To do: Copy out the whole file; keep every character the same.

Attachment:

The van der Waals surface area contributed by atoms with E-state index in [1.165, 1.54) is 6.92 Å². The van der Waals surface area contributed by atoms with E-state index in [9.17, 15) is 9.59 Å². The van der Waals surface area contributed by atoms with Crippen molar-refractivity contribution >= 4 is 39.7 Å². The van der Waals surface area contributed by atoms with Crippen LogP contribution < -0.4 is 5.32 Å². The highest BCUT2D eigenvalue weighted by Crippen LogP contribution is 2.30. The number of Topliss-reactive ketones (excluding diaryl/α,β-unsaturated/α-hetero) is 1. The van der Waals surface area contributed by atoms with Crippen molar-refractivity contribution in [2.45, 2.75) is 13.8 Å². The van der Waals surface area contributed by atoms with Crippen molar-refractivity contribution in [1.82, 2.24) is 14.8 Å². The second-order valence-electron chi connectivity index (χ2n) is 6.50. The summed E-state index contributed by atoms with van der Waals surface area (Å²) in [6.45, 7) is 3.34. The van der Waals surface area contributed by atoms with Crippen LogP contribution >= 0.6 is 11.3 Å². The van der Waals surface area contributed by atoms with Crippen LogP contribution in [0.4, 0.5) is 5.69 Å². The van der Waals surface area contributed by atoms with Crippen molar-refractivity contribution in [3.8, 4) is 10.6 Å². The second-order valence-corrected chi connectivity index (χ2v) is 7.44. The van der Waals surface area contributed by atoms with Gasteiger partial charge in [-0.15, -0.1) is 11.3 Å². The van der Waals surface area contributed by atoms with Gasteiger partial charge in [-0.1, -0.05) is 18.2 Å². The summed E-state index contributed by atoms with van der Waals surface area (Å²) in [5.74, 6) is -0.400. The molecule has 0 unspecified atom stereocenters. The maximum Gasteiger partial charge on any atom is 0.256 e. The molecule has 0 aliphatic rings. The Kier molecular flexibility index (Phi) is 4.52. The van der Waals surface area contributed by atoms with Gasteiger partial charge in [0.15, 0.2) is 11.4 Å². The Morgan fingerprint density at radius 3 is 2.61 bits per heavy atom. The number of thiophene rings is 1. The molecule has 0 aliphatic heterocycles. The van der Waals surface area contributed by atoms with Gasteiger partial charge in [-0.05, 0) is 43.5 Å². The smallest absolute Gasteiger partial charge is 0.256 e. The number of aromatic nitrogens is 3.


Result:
The van der Waals surface area contributed by atoms with E-state index in [1.165, 1.54) is 6.92 Å². The van der Waals surface area contributed by atoms with E-state index in [9.17, 15) is 9.59 Å². The van der Waals surface area contributed by atoms with Crippen molar-refractivity contribution >= 4 is 39.7 Å². The van der Waals surface area contributed by atoms with Crippen LogP contribution < -0.4 is 5.32 Å². The highest BCUT2D eigenvalue weighted by Crippen LogP contribution is 2.30. The number of Topliss-reactive ketones (excluding diaryl/α,β-unsaturated/α-hetero) is 1. The van der Waals surface area contributed by atoms with Crippen molar-refractivity contribution in [2.45, 2.75) is 13.8 Å². The van der Waals surface area contributed by atoms with Crippen molar-refractivity contribution in [1.82, 2.24) is 14.8 Å². The second-order valence-electron chi connectivity index (χ2n) is 6.50. The summed E-state index contributed by atoms with van der Waals surface area (Å²) in [6.45, 7) is 3.34. The van der Waals surface area contributed by atoms with Crippen LogP contribution >= 0.6 is 11.3 Å². The van der Waals surface area contributed by atoms with Crippen LogP contribution in [0.4, 0.5) is 5.69 Å². The van der Waals surface area contributed by atoms with Crippen molar-refractivity contribution in [3.8, 4) is 10.6 Å². The second-order valence-corrected chi connectivity index (χ2v) is 7.44. The van der Waals surface area contributed by atoms with Gasteiger partial charge in [-0.15, -0.1) is 11.3 Å². The van der Waals surface area contributed by atoms with Gasteiger partial charge in [-0.1, -0.05) is 18.2 Å². The summed E-state index contributed by atoms with van der Waals surface area (Å²) in [5.74, 6) is -0.400. The molecule has 0 unspecified atom stereocenters. The maximum Gasteiger partial charge on any atom is 0.256 e. The molecule has 0 aliphatic rings. The Kier molecular flexibility index (Phi) is 4.52. The van der Waals surface area contributed by atoms with Gasteiger partial charge in [0.15, 0.2) is 11.4 Å². The Morgan fingerprint density at radius 3 is 2.61 bits per heavy atom. The number of thiophene rings is 1. The molecule has 0 aliphatic heterocycles. The van der Waals surface area contributed by atoms with Gasteiger partial charge in [-0.05, 0) is 43.5 Å². The smallest absolute Gasteiger partial charge is 0.256 e. The number of aromatic nitrogens is 3.